Oral and Maxillofacial Surgeons take Dentistry to the Next Level

oral surgeon's office

Many of us probably know the difference between a general dentist and an orthodontist – most of us have, or have kids who have, had braces or retainers at some point or another. They likely had to go to an orthodontist to correct their teeth alignment, and then back to their family dentist for their general cleanings and yearly x-rays. All dental specialists have to have an education beyond general dentistry – the mouth and face are pretty complicated body parts! But other specialists that fall under the field of dentistry – oral surgeons and maxillofacial surgeons – are a little less well known. What do they do? And when do you need to see one? Well, we’re here to tell you.

Dentists vs Oral and Maxillofacial Surgeons: Education

Think about it this way. If you have an ear infection, you’ll go to see your primary care physician. If they see that you have an issue with your inner ear structure, they’ll send you to an ENT, a specialist in ear, nose and throat disorders. That’s because the ENT had specialized education for those specific issues. It’s the same with dentists vs oral surgeons and maxillofacial surgeons. All three of these medical professionals have to go to dental school after they get their bachelor’s. They either earn a doctorate in dental surgery (DDS) or a doctorate in dental medicine (DMD). After, general dentists have to pass a licensure process. But oral and maxillofacial surgeons have to complete a 4-6 year residency to become accredited. Why? Because they need to have applied experience in things like anesthesia and oral pathology. Just like your primary care doctor wouldn’t perform a surgery for a deviated septum, your general dentist wouldn’t perform a mouth reconstruction or facial trauma surgery. Make sense?

What do Oral Surgeons do?

Oral surgeons are dentists who have had advanced, specialized training in disorders of the face, jaw and mouth. They have been trained in medicine specific to surgery, like pain management and anesthesia – both of which require careful skill and expertise to be administered safely. Oral surgeons are usually dental implant dentists, and perform dental bone grafting, root canals, soft tissue grafting, and other mouth surgeries like root canals. Wisdom teeth removals can be performed by a DDS, but if there are complications like compaction, the DDS will likely pass the patient off to an oral surgeon.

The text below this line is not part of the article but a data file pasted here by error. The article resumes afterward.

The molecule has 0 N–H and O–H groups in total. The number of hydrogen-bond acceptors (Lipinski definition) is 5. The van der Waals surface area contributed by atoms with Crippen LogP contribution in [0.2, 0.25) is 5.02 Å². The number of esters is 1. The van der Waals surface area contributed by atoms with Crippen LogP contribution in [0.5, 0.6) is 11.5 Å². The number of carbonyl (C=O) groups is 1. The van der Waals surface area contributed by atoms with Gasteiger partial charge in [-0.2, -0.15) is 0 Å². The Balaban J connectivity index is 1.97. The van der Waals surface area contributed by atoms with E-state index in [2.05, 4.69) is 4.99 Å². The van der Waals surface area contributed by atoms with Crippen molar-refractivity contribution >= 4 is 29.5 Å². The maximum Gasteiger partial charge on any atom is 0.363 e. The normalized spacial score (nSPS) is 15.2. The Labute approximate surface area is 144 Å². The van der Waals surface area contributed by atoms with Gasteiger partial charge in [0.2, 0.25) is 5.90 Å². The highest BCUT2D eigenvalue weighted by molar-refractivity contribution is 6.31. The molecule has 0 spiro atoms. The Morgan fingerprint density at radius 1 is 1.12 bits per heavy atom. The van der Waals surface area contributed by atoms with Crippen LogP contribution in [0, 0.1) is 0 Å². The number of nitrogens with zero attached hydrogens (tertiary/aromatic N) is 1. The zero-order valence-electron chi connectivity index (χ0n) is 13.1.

What do Maxillofacial Surgeons do?

All maxillofacial surgeons are oral surgeons, but not all oral surgeons are maxillofacial surgeons. That’s why sometimes you’ll hear the terms used interchangeably or even together (i.e. oral and maxillofacial surgeon). Maxillofacial surgeons have even more specialized education and training than oral surgeons. The procedures they perform have significant overlap, but maxillofacial surgeons have the expertise to perform extremely intricate procedures. They’re typically facial trauma surgeons and can perform full mouth reconstructions. Likewise, they perform TMJ surgeries. Many oral surgeons also get the education needed to be maxillofacial surgeons, because when it comes to injuries and disorders of the face, jaw and mouth, the more your oral surgeon knows and has experience with, the better.

How to Know when you Need an Oral and Maxillofacial Surgeon

Your dentist will likely tell you when it’s necessary to recommend you to an oral and maxillofacial surgeon. For instance, if you have a dental emergency like a chipped tooth, your dentist can easily do the dental bonding needed to restore the tooth. But if your dental emergency requires the tooth to be extracted and replaced, they’ll send you to an oral surgeon. This is especially true if your jaw has been damaged in the accident as well. If your jaw is severely misaligned or moving, if you have really bad gum disease or recession, need a facial trauma surgeon, or significant dental bone grafting before dental implant surgery – these are all things you need an oral surgeon for. Basically, procedures that require invasive techniques like getting to the roots and nerves of the teeth, mouth reconstruction or pediatric oral surgery require an oral or maxillofacial surgeon. Ask your dentist; the best dental practices will have recommended oral surgeons with whom they work closely to get you the best oral care possible.

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